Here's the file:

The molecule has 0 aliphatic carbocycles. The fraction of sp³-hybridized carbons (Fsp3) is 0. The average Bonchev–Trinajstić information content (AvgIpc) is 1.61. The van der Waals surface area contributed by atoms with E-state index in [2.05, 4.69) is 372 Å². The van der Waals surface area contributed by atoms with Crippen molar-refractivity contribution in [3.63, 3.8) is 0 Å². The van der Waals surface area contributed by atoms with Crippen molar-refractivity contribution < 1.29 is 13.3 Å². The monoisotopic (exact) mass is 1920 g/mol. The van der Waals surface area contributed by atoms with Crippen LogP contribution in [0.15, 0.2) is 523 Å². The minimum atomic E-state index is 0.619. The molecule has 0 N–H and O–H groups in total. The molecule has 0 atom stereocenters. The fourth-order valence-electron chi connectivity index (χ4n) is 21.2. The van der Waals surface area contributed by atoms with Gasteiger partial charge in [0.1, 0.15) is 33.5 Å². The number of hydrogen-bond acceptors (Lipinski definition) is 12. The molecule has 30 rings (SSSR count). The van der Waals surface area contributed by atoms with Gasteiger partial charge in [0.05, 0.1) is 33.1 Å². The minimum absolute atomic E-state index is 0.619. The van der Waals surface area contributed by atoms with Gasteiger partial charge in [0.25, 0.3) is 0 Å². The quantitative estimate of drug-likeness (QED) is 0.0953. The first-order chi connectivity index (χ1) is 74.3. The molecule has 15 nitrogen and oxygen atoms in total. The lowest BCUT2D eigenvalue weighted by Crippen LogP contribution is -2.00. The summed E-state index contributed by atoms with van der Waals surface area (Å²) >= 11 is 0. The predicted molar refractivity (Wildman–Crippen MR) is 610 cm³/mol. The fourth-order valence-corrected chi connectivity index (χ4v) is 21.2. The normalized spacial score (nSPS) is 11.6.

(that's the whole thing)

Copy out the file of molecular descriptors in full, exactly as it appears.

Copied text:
The molecule has 0 aliphatic carbocycles. The fraction of sp³-hybridized carbons (Fsp3) is 0. The average Bonchev–Trinajstić information content (AvgIpc) is 1.61. The van der Waals surface area contributed by atoms with E-state index in [2.05, 4.69) is 372 Å². The van der Waals surface area contributed by atoms with Crippen molar-refractivity contribution in [3.63, 3.8) is 0 Å². The van der Waals surface area contributed by atoms with Crippen molar-refractivity contribution < 1.29 is 13.3 Å². The monoisotopic (exact) mass is 1920 g/mol. The van der Waals surface area contributed by atoms with Crippen LogP contribution in [0.15, 0.2) is 523 Å². The minimum atomic E-state index is 0.619. The molecule has 0 N–H and O–H groups in total. The molecule has 0 atom stereocenters. The fourth-order valence-electron chi connectivity index (χ4n) is 21.2. The van der Waals surface area contributed by atoms with Gasteiger partial charge in [0.1, 0.15) is 33.5 Å². The number of hydrogen-bond acceptors (Lipinski definition) is 12. The molecule has 30 rings (SSSR count). The van der Waals surface area contributed by atoms with Gasteiger partial charge in [0.05, 0.1) is 33.1 Å². The minimum absolute atomic E-state index is 0.619. The van der Waals surface area contributed by atoms with Gasteiger partial charge in [0.25, 0.3) is 0 Å². The quantitative estimate of drug-likeness (QED) is 0.0953. The first-order chi connectivity index (χ1) is 74.3. The molecule has 15 nitrogen and oxygen atoms in total. The lowest BCUT2D eigenvalue weighted by Crippen LogP contribution is -2.00. The summed E-state index contributed by atoms with van der Waals surface area (Å²) >= 11 is 0. The predicted molar refractivity (Wildman–Crippen MR) is 610 cm³/mol. The fourth-order valence-corrected chi connectivity index (χ4v) is 21.2. The normalized spacial score (nSPS) is 11.6.